menopause-keeping-a-food-diary

Does Keeping a Food Diary Help With Weight Loss?

menopause-keeping-a-food-diaryWeight loss can be difficult for some people. After cutting back on calories for a few weeks and not making any progress, they throw up their hands in frustration and head to the drugstore for the latest weight loss pill that’s all the rage. This is not a path to healthy weight control. There could be a simpler and safer way to lose those excess pounds – by keeping a food diary.

Keep a Food Diary for Weight Loss?

A study published in the Journal of Preventive Medicine showed that people who kept a regular food journal six days a week lost twice as much weight over a six month period as those who kept a food diary only once a week or less.

How does keeping a food diary help with weight loss? Many people are unaware of how many calories they eat on a regular basis. Those trips to the refrigerator for a quick snack, samples at the grocery store, and little tastes of what’s being cooked for dinner all add up to extra calories – and extra pounds.

If You Keep a Food Journal, How Does It Help?

Keeping a food diary creates awareness and accountability. If you know you have to write it down, you’ll think twice about munching on that extra cookie – and you’ll be more aware of those unplanned trips to the refrigerator and midnight snacks.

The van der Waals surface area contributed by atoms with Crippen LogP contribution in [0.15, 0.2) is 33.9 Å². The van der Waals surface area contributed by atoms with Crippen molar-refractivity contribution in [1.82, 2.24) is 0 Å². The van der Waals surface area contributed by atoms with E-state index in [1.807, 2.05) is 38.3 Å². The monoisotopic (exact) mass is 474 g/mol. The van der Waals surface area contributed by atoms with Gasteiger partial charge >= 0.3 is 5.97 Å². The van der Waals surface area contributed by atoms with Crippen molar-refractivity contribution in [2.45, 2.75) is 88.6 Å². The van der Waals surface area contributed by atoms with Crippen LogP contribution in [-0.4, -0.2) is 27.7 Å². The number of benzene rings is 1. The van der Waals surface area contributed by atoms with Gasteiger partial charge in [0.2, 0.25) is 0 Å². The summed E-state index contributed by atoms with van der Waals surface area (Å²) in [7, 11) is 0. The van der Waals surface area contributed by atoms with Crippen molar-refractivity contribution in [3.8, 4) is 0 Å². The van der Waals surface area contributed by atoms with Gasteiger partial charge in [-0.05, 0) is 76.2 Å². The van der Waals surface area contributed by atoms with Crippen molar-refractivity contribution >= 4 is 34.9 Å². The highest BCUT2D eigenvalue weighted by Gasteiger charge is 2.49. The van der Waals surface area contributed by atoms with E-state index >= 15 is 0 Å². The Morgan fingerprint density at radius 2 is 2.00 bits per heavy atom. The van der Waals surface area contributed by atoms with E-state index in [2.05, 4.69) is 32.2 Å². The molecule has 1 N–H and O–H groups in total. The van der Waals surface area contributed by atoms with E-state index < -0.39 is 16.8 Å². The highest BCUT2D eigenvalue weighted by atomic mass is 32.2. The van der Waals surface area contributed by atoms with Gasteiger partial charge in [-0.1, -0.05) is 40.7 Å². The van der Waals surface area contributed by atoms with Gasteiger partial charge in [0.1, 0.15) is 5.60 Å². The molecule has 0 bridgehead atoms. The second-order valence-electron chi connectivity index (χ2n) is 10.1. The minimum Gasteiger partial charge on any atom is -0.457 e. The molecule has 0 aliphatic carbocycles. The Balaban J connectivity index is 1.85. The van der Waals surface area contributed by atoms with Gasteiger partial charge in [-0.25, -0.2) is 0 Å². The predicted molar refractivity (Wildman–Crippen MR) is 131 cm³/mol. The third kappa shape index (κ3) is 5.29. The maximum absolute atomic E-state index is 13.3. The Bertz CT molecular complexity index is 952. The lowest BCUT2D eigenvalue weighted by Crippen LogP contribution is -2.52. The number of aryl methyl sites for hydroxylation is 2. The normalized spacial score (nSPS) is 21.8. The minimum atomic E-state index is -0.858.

When you keep a food journal, it also encourages mindful eating – where you become more aware of what you’re eating and why you’re eating it. Mindless snacking and emotional eating is one of the biggest causes of weight gain – and keeping a food diary helps to identify these unhealthy eating patterns.

Some people are unpleasantly surprised when they see how many calories they’ve been consuming. The majority of people underestimate how many calories they eat and drink each day and seeing it on paper may be just the motivation needed to change unhealthy eating habits.

How to Keep a Food Diary

To keep a food diary that’s accurate, it’s important to write down five basic pieces of information – the food that’s eaten, the calorie content of the food, the portion size, the time, and the motivation for eating it. The last piece of information helps to identify whether you’re eating when you’re really hungry – or when you’re bored or feeling stressed.

It’s important to write down everything you eat when you keep a food journal – even if it’s only a sample at the grocery store. Be sure to write down any beverages with the exception of water.

The real benefit of keeping a food diary comes from reviewing the entries. Once you have a week’s worth of data, look through your records and try to identify patterns that suggest bad eating habits – such as eating when you’re stressed or bored and eating the wrong kinds of foods. This information will also be helpful if you decide to use the services of a nutritionist to help establish healthier eating patterns.

The Bottom Line?

Keep a food diary if you’re trying to lose weight or change unhealthy eating habits. It’s an often overlooked way to win the weight loss battle – without resorting to unhealthy weight loss pills and supplements.

References:

American Journal of Preventive Medicine, August 2008; vol 35.

Contributing Arthur: Kristie Leong,M.D